As the disciples saw on the Mount of Transfiguration, as the apostle John saw in his apocalyptic visions in the Book of Revelation, Jesus contains the effulgence of glory. When he opens his mouth, it is the sound of rushing waters that is heard. When he pulls back his cloak, it is the light brighter than a thousand suns that blazes forth. Yet when he looks you straight in the eyes with his piercing gaze, what you see is not just fierce intelligence but also the font of all love, mercy, grace, and compassion. His divine smile draws you in as you reverently worship him and fellowship with him in the splendor of holiness and in the delicious knowledge that this majestic God is also your dearest Friend.
There is mystery enough in all that to keep us humbly reverent forever.
Some years back the American Film Institute conducted a big survey to determine the top 100 heroes in cinematic history. Happily (and somewhat surprisingly) the number one movie hero was not some gun-toting, violent figure but instead the character of Atticus Finch from the film To Kill a Mockingbird. Gregory Peck played the role of Finch and he did so with a kind of noble simplicity that managed to convey a tremendous amount of moral heft, gravity, and power. In the story Atticus Finch is an attorney who defends a black man against a false rape charge made by a white woman. Although he ultimately loses the case, Finch throws himself into that trial with such ardor, compassion, and conviction that he wins the reverential respect of the entire black community.
The one scene in that movie that always makes tears leap to my eyes comes after the unjust guilty verdict is handed down by the all-white jury. The trial is over and so the main floor of the courtroom has emptied out. But the balcony, where the black people of the segregated community had to sit, is still packed and with every single person up there standing silently and as if standing at attention. The only white person up there—and the only one still sitting—is Atticus’ daughter, Scout. While Atticus silently packs up his briefcase at the defense table, one black man nudges Scout and says, “Stand up, Miss Scout, stand up!” The child asks, “How come?” And the answer comes back, “Your father’s passing by.” And as Atticus Finch exits the courtroom, every black person in the balcony stands reverently before this white man whom they have come to respect and adore.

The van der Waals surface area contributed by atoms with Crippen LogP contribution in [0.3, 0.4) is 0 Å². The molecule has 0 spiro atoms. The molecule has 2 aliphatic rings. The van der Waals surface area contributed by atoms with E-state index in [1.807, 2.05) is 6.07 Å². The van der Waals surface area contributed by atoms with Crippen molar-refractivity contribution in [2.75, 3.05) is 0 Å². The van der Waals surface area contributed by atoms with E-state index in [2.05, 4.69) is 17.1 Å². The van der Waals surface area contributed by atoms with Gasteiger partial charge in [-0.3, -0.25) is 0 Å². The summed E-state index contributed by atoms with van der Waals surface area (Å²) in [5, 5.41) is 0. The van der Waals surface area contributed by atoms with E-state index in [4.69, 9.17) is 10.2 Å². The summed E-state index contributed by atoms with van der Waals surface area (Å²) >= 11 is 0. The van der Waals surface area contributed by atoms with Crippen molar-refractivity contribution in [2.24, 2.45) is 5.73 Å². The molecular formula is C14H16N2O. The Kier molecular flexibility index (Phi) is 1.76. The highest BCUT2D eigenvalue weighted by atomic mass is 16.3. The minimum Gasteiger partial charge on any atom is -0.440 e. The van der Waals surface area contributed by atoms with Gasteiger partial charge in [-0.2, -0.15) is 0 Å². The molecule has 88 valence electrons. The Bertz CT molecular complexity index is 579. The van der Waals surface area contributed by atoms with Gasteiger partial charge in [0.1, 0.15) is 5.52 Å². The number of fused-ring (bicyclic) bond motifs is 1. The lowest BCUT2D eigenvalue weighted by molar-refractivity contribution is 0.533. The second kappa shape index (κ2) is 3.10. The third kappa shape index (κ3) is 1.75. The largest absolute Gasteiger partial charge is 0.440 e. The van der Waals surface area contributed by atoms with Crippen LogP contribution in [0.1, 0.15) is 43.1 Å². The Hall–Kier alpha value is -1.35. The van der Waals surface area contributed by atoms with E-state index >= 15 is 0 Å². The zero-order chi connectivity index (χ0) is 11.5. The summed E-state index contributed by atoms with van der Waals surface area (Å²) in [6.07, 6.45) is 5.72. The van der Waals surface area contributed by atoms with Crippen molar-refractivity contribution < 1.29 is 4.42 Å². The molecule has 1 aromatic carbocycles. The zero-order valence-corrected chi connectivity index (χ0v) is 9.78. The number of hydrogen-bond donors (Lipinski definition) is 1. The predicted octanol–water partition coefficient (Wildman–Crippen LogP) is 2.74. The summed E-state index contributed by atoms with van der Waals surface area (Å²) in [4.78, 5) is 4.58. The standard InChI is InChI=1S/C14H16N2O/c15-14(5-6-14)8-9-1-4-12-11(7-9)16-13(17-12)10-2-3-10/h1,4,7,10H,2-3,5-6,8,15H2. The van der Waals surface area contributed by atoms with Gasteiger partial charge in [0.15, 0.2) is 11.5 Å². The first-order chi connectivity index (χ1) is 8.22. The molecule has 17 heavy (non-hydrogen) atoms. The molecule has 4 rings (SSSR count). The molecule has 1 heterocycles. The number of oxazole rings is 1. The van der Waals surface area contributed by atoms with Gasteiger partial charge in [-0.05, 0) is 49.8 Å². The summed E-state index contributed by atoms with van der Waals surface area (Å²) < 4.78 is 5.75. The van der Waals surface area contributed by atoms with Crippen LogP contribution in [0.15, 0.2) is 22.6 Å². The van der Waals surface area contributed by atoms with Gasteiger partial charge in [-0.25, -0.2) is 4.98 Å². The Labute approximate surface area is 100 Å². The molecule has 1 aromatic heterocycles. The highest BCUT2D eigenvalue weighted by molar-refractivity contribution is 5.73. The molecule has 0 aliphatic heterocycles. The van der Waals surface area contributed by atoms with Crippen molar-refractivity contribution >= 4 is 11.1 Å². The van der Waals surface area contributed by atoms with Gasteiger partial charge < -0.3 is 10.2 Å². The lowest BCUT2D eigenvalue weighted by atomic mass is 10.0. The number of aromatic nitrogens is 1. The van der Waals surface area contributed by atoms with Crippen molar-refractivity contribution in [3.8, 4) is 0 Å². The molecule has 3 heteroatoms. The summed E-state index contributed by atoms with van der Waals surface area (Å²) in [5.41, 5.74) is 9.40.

Author: Doug Bratt
Comments and Observations
Scholars suggest that Psalm 80 is a communal lament. Yet its central message is a plea for Yahweh to once again help God’s Israelite people. Such pleas for help, after all, bracket the psalm. The poet also injects them at key junctures of the psalm. In the part of the psalm appointed for this Sunday the psalmist begs Yahweh, Restore us (7). There the poet also prays to God to Make your face to shine upon us, that we may be saved. Return to us, she pleads with the Lord in verse 14.
The poignancy of those pleas for God’s help is heightened by the psalmist’s memories of what Yahweh has done in the past. Yet for whom precisely God did these things is somewhat unclear. Most of the time the poet seems to speak of the “vine” as God’s Israelite people. That’s, after all, a common biblical motif. What’s more, the psalmist speaks repeatedly in the first person plural. But in verse 15, for example, the poet almost seems to speak of the vine as God’s anointed Davidic king. Perhaps, however, we try to make a distinction that’s too fine when we try to determine whether Psalm 80’s vine refers to Israel or to her king. Israel, after all, often seemed to conflate these two entities. She often thought of her king and herself as almost one.